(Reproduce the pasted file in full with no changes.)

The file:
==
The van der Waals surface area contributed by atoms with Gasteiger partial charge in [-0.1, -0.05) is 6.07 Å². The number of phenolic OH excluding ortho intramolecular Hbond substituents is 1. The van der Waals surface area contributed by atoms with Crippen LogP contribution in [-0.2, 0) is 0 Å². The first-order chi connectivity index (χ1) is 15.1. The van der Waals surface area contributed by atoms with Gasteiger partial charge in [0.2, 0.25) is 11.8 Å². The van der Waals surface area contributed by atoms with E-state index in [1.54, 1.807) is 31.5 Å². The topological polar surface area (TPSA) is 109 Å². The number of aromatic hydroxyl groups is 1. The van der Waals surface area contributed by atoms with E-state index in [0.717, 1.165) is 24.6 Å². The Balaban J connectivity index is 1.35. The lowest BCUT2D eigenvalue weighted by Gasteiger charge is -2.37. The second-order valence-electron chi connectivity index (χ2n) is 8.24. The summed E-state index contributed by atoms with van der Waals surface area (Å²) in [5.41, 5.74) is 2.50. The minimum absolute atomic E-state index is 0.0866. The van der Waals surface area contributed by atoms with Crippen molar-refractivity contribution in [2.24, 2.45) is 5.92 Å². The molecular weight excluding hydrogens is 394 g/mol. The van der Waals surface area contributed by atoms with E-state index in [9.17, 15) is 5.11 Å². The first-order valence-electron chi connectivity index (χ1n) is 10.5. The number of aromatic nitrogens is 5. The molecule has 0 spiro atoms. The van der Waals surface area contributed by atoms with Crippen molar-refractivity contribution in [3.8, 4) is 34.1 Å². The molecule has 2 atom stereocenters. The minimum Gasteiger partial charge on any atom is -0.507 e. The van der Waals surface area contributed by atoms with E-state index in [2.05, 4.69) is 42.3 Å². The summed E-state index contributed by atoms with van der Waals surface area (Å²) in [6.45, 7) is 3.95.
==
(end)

The van der Waals surface area contributed by atoms with Gasteiger partial charge in [-0.1, -0.05) is 6.07 Å². The number of phenolic OH excluding ortho intramolecular Hbond substituents is 1. The van der Waals surface area contributed by atoms with Crippen LogP contribution in [-0.2, 0) is 0 Å². The first-order chi connectivity index (χ1) is 15.1. The van der Waals surface area contributed by atoms with Gasteiger partial charge in [0.2, 0.25) is 11.8 Å². The van der Waals surface area contributed by atoms with E-state index in [1.54, 1.807) is 31.5 Å². The topological polar surface area (TPSA) is 109 Å². The number of aromatic hydroxyl groups is 1. The van der Waals surface area contributed by atoms with E-state index in [0.717, 1.165) is 24.6 Å². The Balaban J connectivity index is 1.35. The lowest BCUT2D eigenvalue weighted by Gasteiger charge is -2.37. The second-order valence-electron chi connectivity index (χ2n) is 8.24. The summed E-state index contributed by atoms with van der Waals surface area (Å²) in [5.41, 5.74) is 2.50. The minimum absolute atomic E-state index is 0.0866. The van der Waals surface area contributed by atoms with Crippen molar-refractivity contribution in [2.24, 2.45) is 5.92 Å². The molecular weight excluding hydrogens is 394 g/mol. The van der Waals surface area contributed by atoms with E-state index in [9.17, 15) is 5.11 Å². The first-order valence-electron chi connectivity index (χ1n) is 10.5. The number of aromatic nitrogens is 5. The molecule has 0 spiro atoms. The van der Waals surface area contributed by atoms with Crippen molar-refractivity contribution in [3.8, 4) is 34.1 Å². The molecule has 2 atom stereocenters. The minimum Gasteiger partial charge on any atom is -0.507 e. The van der Waals surface area contributed by atoms with E-state index in [2.05, 4.69) is 42.3 Å². The summed E-state index contributed by atoms with van der Waals surface area (Å²) in [6.45, 7) is 3.95.